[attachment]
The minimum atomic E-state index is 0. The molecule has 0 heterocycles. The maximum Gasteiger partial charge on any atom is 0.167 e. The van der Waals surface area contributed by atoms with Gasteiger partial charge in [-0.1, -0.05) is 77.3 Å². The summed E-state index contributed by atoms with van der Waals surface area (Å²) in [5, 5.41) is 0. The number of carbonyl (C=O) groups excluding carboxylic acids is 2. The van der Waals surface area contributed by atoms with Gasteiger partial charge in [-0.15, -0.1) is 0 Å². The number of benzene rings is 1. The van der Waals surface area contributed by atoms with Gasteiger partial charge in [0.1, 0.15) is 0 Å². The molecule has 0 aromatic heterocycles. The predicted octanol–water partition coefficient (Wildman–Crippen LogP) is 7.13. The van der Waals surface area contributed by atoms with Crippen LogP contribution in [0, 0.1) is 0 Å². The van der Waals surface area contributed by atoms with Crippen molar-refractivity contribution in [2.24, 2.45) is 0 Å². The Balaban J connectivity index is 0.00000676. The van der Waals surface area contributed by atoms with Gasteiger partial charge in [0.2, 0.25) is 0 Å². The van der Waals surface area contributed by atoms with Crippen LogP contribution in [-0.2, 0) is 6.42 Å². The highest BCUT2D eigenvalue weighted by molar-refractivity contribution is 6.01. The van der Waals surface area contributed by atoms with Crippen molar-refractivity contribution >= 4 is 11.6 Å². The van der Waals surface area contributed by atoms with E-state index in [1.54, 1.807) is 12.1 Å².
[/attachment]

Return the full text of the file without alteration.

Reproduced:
The minimum atomic E-state index is 0. The molecule has 0 heterocycles. The maximum Gasteiger partial charge on any atom is 0.167 e. The van der Waals surface area contributed by atoms with Gasteiger partial charge in [-0.1, -0.05) is 77.3 Å². The summed E-state index contributed by atoms with van der Waals surface area (Å²) in [5, 5.41) is 0. The number of carbonyl (C=O) groups excluding carboxylic acids is 2. The van der Waals surface area contributed by atoms with Gasteiger partial charge in [-0.15, -0.1) is 0 Å². The number of benzene rings is 1. The van der Waals surface area contributed by atoms with Gasteiger partial charge in [0.1, 0.15) is 0 Å². The molecule has 0 aromatic heterocycles. The predicted octanol–water partition coefficient (Wildman–Crippen LogP) is 7.13. The van der Waals surface area contributed by atoms with Crippen LogP contribution in [0, 0.1) is 0 Å². The van der Waals surface area contributed by atoms with Crippen molar-refractivity contribution in [2.24, 2.45) is 0 Å². The Balaban J connectivity index is 0.00000676. The van der Waals surface area contributed by atoms with Gasteiger partial charge in [0.2, 0.25) is 0 Å². The van der Waals surface area contributed by atoms with Crippen LogP contribution in [-0.2, 0) is 6.42 Å². The highest BCUT2D eigenvalue weighted by molar-refractivity contribution is 6.01. The van der Waals surface area contributed by atoms with Crippen molar-refractivity contribution >= 4 is 11.6 Å². The van der Waals surface area contributed by atoms with E-state index in [1.54, 1.807) is 12.1 Å².